Social engineering. Projects of the nation-state building and their representation in historiography and historical memory: Croatia, Germany, Poland and Ukraine in twentieth century

  • Language: English
  • Participants: 15 young scholars (Polish Academy of Sciences), 6-8 others
  • Contact: Piotr Andrzejewski,
  • The general framework of the workshop is constituted by a broad perspective of the nation-building processes in the Central Europe in nineteenth and twentieth century. We will discuss the place occupied by the social engineering projects of modernization. We will ask, according to Lutz Raphael, about the different techniques of the human and social sciences, the role of experts, the clients and users of the social sciences, the history of institutions, but above all about their connection with national movements. The second main question are the roles played by the memories about the national movements and conflicts in the second half of the twentieth century and nowadays in the processes of building the national states in our part of Europe.
  • The goal of the workshop is to elaborate and to compare selected aspects of the social engineering policies pursued in the 20th century by the movements or states ideologically nationalist, fascist or communist and structurally totalitarian in Croatia, Germany, Poland and Ukraine. It is a broad spectrum of issues related to the emerging modern states, demography, eugenics, racial hygiene, statistics, geography but also with the real policy – from supporting birth rate of preferred groups up to genocide. Our discussion will concern the shaping of modern societies and the question of nationalism, racial ideology, historical memory and politics
  • By organizing this new form of inter-institutional cooperation, the Polish Academy of Sciences and the Leibniz-Association intend to offer their doctoral students possibility of international and interdisciplinary exchange and to extend their collegial networks by organizing this workshop for young scholars working in institutes of both organizations. Each institute can delegate up 3 young scholars.Costs for travelling and accommodation will be paid by each institute itself.
  • 1st day 14.00 – 18.00
  • A description of the processes which took place in all these countries as well as pointing out specific circumstances in each of them will be conducted. Why did the fascist and totalitarian movements develop in Germany and Croatia with such dynamism, whereas in Poland they did not achieve comparable popularity (similarly to the propositions to pursue eugenic policy)? To what extent did these movements occur in Ukraine and what was the influence of external patterns on them – the fascist Italy, III Reich and USSR? What was the influence of social engineering concepts on the form and the course of the national conflicts?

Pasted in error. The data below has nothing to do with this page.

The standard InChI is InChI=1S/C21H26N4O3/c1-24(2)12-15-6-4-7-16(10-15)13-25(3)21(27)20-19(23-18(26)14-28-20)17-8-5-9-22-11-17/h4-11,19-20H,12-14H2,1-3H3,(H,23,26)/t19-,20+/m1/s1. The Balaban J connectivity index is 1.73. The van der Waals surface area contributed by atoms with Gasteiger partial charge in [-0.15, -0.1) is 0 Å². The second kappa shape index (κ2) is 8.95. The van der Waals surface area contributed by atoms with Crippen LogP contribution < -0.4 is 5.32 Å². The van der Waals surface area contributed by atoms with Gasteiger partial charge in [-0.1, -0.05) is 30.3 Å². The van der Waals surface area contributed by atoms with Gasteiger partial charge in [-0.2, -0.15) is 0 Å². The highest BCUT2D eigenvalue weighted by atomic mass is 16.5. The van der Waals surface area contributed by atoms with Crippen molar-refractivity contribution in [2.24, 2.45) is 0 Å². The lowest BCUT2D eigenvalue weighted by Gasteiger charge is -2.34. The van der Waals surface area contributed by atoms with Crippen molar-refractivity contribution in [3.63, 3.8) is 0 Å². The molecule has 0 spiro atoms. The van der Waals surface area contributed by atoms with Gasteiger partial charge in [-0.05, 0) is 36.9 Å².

• In second part we will discuss a problem of war crimes and genocide, on example of relation between Poland, Germany, and Ukraine. This topic were very important in the international relations, and between this three nations. The international discussion was about the meaning of this terms (war crimes and genocide) and about their adequacy to describe some historical events, for example in Polish-German or Polish-Ukrainian history.
  • a.14.00-14.10 Short introduction to the workshop
  • b.14.10-16.10
  • Social engineering and national movements in east-central Europe
  • Introduction: – Social engineering and national movements in east-central Europe - first half of 20th century
  • professor Peter Haslinger (Herder Institute for Historical Research on East Central Europe – –Institute of the Leibniz Association);
  • professor Piotr Madajczyk (Institute for Political Studies Polish Academy of Sciences)
  • 16.10-16.30 Coffee break
  • c.16.30-18.30
  • Genocide and war crimes in international relation
  • Introduction: Discussion about genocide and war crimes in Polish-German-Ukrainian interrelations since 1945
  • professor Wanda Jarząbek (Institute for Political Studies Polish Academy of Sciences);
  • professor Michael Schwartz (Institute of Contemporary History – Institute of the Leibniz Association)),
  • 20.00 - Supper

  • 2nd day 9.00 – 14.00
  • The second goal for the workshop is to investigate and to compare the national movements in Ukraine, Poland and Croatia, and the ways of consolidating and preserving collective memories about the events and policies in regard to social engineering which took place in the period of 1939-1991 in these countries. The roles played by these memories in relations between Central Europe countries, both under the communist rule and nowadays – also in the context of their membership or their aspiration to access to the EU – will also be examined.
  • d.9.00 – 11.00
  • Armed conflicts through the prism of mass crimes typology
  • Introduction: Polish-Ukrainian and Croatian-Serbian armed conflicts 1941-1945 through the prism of mass crimes typology
  • professor Ihor Iliushin (Kiev State Taras Shevchenko University);
  • professor Grzegorz Motyka (Institute for Political Studies Polish Academy of Sciences)
  • 11.00 – 11.20 Coffee break
  • e.11.20 – 13.30
  • Politics of memory
  • Introduction: Ukrainian and Croatian politics of memory towards nationalistic and communist social engineering since 1991
  • professor Magdalena Najbar-Agičić (Zagreb);
  • professor Tomasz Stryjek (Institute for Political Studies Polish Academy of Sciences)

13.30 – 14.00 Discussion. Statements. Conclusion


Piotr Andrzejewski